Il Conventino, one of a handful of wineries in Montepulciano that produce organically farmed grapes, was recently awarded the coveted Tre Bicchieri status from the Italian guide, Gambero Rosso. The winery is in a privileged location between the Val di Chiana and the Val d’Orcia, and its 5 hectares of vineyards are located at between 250 – 580 meters above sea level.
The Brini brothers – Pino, Duccio and Alessandro – bought the winery in 2003, and immediately made the decision to become organic. Today the winery is mostly run by Pino’s son Alberto and a cousin, Enzo, will soon join him. They also use a very famous enologist as a consultant, winemaker Attilio Pagli.
They were among the first in the area to farm organically, using strict pruning techniques, leaving only a few buds on the cane, exposing the vines to air and light in order to create a perfect microclimate within the canopy and choosing the right moment to harvest the grapes. They also plant grasses between the vines to stimulate competition with the grasses for nutrients and to keep the soil alive and active.
Alberto noted they use ambient yeast as well, and try to keep everything in balance on the farm. He said they used the grasses as a way to contrast humidity and to keep microorganisms, such as bacteria and insects, at bay. He said they believed in the technique of multi-crops to keep the land healthy.
The winery makes a series of wines including a Rosato, a Rosso di Montepulciano, Vino Nobile di Montepulciano, Vino Nobile di Montepulciano Riserva, as well as a white wine, Grappa, Vino Santo, and also an olive oil.
The history of wine in Montepulciano extends all the way back to the Etruscans. Montepulciano is a hilly town with its vineyards located at 250 to 600 meters above sea level. Some 1,300 hectares of vineyards are registered in the books and are allowed to produce Vino Nobile di Montepulciano D.O.C.G. while another 389 hectares can produce Rosso di Montepulciano. There are about 7.6 million bottles of Vino Nobile produced annually and about 2.6 million bottles of Rosso di Montepulciano. An interesting fact is the Vino Nobile di Montepulciano was the first red wine to receive the Denominazione d’Origine Controllata e Garantita (D.O.C.G.) designation on July 1, 1980.
The Consorzio represents 251 producers or about 90% of the vineyards in the area. There are also 74 bottlers who are part of the Consortium. About 32% of Vino Nobile is sold in Italy while the other 68% is sold internationally. Germany is a very large market for this wine as are the Netherlands, Belgium and Switzerland. About 17% of the production goes to the United States. I’m not at all surprised by these numbers, because every time I have visited the town there have been huge numbers of German tourists coming through. What I do find surprising though is that more of this wonderful wine made from a grape Americans love, Sangiovese, isn’t sold to the United States.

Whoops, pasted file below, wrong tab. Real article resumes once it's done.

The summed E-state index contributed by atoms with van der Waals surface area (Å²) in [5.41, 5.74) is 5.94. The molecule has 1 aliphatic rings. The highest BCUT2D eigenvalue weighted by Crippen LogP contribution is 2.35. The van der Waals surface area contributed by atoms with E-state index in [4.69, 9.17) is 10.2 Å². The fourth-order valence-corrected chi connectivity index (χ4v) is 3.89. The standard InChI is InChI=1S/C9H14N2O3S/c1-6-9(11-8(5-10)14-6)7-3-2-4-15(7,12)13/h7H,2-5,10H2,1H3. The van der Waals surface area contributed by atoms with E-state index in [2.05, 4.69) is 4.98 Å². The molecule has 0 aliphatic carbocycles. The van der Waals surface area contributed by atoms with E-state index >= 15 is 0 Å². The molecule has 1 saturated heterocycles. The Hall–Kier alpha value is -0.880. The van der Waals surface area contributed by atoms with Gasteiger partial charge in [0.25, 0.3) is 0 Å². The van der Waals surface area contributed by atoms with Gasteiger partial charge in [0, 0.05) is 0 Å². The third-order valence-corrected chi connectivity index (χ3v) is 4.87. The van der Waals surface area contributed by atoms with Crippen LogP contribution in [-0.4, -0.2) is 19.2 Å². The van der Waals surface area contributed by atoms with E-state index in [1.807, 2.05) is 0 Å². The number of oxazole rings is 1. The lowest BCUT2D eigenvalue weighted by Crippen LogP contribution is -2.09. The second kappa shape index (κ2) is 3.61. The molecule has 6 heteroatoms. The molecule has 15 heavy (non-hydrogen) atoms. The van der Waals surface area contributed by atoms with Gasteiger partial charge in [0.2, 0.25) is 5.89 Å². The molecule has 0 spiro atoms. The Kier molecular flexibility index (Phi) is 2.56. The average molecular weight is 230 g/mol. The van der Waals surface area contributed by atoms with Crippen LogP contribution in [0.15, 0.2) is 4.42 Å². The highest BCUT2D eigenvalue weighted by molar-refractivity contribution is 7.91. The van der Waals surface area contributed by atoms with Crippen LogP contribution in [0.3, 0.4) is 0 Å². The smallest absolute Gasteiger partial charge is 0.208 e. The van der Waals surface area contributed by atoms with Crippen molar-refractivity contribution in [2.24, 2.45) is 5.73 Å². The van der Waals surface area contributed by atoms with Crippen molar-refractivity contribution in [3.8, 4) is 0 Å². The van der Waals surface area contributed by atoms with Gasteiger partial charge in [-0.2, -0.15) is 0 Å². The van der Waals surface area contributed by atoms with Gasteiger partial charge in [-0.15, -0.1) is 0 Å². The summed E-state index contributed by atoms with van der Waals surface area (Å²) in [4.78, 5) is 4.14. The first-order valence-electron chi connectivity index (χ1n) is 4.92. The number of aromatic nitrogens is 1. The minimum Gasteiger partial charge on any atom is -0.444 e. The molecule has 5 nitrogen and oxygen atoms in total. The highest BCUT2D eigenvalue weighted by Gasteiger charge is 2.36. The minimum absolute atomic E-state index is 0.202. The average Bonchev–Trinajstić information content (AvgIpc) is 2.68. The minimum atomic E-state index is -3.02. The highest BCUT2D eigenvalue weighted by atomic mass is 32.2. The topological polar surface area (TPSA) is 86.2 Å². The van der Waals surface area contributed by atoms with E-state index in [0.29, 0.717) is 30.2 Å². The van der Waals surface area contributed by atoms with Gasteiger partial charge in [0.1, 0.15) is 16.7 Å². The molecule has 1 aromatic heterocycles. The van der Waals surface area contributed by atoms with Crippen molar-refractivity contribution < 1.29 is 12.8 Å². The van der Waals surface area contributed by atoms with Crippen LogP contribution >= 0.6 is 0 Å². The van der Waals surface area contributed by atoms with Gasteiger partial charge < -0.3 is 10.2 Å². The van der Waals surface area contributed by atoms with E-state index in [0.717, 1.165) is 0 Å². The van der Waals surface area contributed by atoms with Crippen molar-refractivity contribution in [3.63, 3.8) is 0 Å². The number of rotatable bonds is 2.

One of the reasons that I think Nobile isn’t as appreciated as it should be in the United States is that it tends to be tannic and astringent on the palate when it is young. Nobile is a wine that takes a long time to show its best face, something that those who like immediate gratification have a hard time with. Additionally, most Americans don’t have wine cellars where they can keep a wine for a number of years as it matures. Those that do won’t be disappointed; Vino Nobile shows its exceptional aromas and flavors with time.
Rosato del Conventino I.G.T.
This wine is made from the first pressing of the grapes and has lovely fruit and floral aromas and flavors.
Rosso di Montepulciano D.O.C.
Made from 80% Sangiovese (Prugnolo Gentile), 15% Colorino, Canaiolo, and Mammolo. The grapes are hand harvested. The wine spends 15/20 days on the skins macerating at controlled temperature and then three months in large Slavonian oak barrels and some time in the bottle before being released. This Rosso was quite full-bodied with cherry notes and a nice finish.
Vino Nobile di Montepulciano D.O.C.G. 2009
This wine is made in much the same way as the Rosso, but macerates at a slightly warmer temperature and spends 24 months in Slavonian oak barrels and then some months in the bottle. This wine is 80% Sangiovese (Prugnolo Gentile) and 15% Colorino and Canaiolo. On the nose is a classic Vino Nobile with cherry, spice, tobacco and oak tones, with an earthy layer throughout and softer tannins than I expect from a Nobile. This is because the vintage was quite warm.
Vino Nobile di Montepulciano D.O.C.G. 2010
The 2010 version spent less time on the skins macerating, only 10 days, and had slightly rougher tannins when I tasted it, although the wine was very elegant and refined. 2010 was said to be a more classic vintage.
Vino Nobile di Montepulciano D.O.C.G. Riserva 2008
The Riserva is made in the same fashion as the Rosso and the Vino Nobile, but spends 30 months aging in Slavonian oak and six months in the bottle before it is released into the market. The Riserva was beautiful, with great structure and depth, harmonious and balanced at the same time. It also presented classic cherry, earth, spice and earthy aromas and flavors and some wood undertones.